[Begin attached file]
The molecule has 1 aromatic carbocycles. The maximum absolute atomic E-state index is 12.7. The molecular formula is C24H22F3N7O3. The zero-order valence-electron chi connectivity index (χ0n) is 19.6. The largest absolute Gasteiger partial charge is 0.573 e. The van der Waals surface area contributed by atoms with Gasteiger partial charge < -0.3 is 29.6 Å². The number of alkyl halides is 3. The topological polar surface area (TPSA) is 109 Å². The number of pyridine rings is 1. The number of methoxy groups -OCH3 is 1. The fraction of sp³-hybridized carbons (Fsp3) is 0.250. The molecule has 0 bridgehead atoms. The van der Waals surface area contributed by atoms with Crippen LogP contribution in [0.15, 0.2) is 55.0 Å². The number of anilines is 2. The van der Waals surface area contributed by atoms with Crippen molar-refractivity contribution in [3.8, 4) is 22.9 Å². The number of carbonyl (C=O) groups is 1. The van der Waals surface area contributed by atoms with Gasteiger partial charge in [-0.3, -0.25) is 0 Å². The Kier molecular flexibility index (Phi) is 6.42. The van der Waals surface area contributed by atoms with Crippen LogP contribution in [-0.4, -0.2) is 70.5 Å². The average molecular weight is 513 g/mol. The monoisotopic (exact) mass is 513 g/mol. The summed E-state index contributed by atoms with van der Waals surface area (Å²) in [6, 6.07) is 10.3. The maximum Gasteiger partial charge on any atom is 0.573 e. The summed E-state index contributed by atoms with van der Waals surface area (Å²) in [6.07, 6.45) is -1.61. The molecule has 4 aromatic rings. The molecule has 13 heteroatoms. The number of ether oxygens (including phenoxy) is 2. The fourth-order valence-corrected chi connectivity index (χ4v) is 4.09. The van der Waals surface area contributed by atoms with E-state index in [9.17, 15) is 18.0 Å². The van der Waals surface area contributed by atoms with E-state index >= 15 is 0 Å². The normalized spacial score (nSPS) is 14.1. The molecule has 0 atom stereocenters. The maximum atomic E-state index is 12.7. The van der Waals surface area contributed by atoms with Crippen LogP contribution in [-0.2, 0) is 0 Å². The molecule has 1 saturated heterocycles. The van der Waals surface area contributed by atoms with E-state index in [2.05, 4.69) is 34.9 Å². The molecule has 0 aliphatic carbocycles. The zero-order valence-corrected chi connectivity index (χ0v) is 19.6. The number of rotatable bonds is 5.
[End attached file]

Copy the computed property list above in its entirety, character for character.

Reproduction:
The molecule has 1 aromatic carbocycles. The maximum absolute atomic E-state index is 12.7. The molecular formula is C24H22F3N7O3. The zero-order valence-electron chi connectivity index (χ0n) is 19.6. The largest absolute Gasteiger partial charge is 0.573 e. The van der Waals surface area contributed by atoms with Gasteiger partial charge < -0.3 is 29.6 Å². The number of alkyl halides is 3. The topological polar surface area (TPSA) is 109 Å². The number of pyridine rings is 1. The number of methoxy groups -OCH3 is 1. The fraction of sp³-hybridized carbons (Fsp3) is 0.250. The molecule has 0 bridgehead atoms. The van der Waals surface area contributed by atoms with Crippen LogP contribution in [0.15, 0.2) is 55.0 Å². The number of anilines is 2. The van der Waals surface area contributed by atoms with Crippen molar-refractivity contribution in [3.8, 4) is 22.9 Å². The number of carbonyl (C=O) groups is 1. The van der Waals surface area contributed by atoms with Gasteiger partial charge in [-0.3, -0.25) is 0 Å². The Kier molecular flexibility index (Phi) is 6.42. The van der Waals surface area contributed by atoms with Crippen LogP contribution in [-0.4, -0.2) is 70.5 Å². The average molecular weight is 513 g/mol. The monoisotopic (exact) mass is 513 g/mol. The summed E-state index contributed by atoms with van der Waals surface area (Å²) in [6, 6.07) is 10.3. The maximum Gasteiger partial charge on any atom is 0.573 e. The summed E-state index contributed by atoms with van der Waals surface area (Å²) in [6.07, 6.45) is -1.61. The molecule has 4 aromatic rings. The molecule has 13 heteroatoms. The number of ether oxygens (including phenoxy) is 2. The fourth-order valence-corrected chi connectivity index (χ4v) is 4.09. The van der Waals surface area contributed by atoms with E-state index in [9.17, 15) is 18.0 Å². The van der Waals surface area contributed by atoms with E-state index >= 15 is 0 Å². The normalized spacial score (nSPS) is 14.1. The molecule has 0 atom stereocenters. The maximum atomic E-state index is 12.7. The van der Waals surface area contributed by atoms with Crippen LogP contribution in [-0.2, 0) is 0 Å². The molecule has 1 saturated heterocycles. The van der Waals surface area contributed by atoms with E-state index in [2.05, 4.69) is 34.9 Å². The molecule has 0 aliphatic carbocycles. The zero-order valence-corrected chi connectivity index (χ0v) is 19.6. The number of rotatable bonds is 5.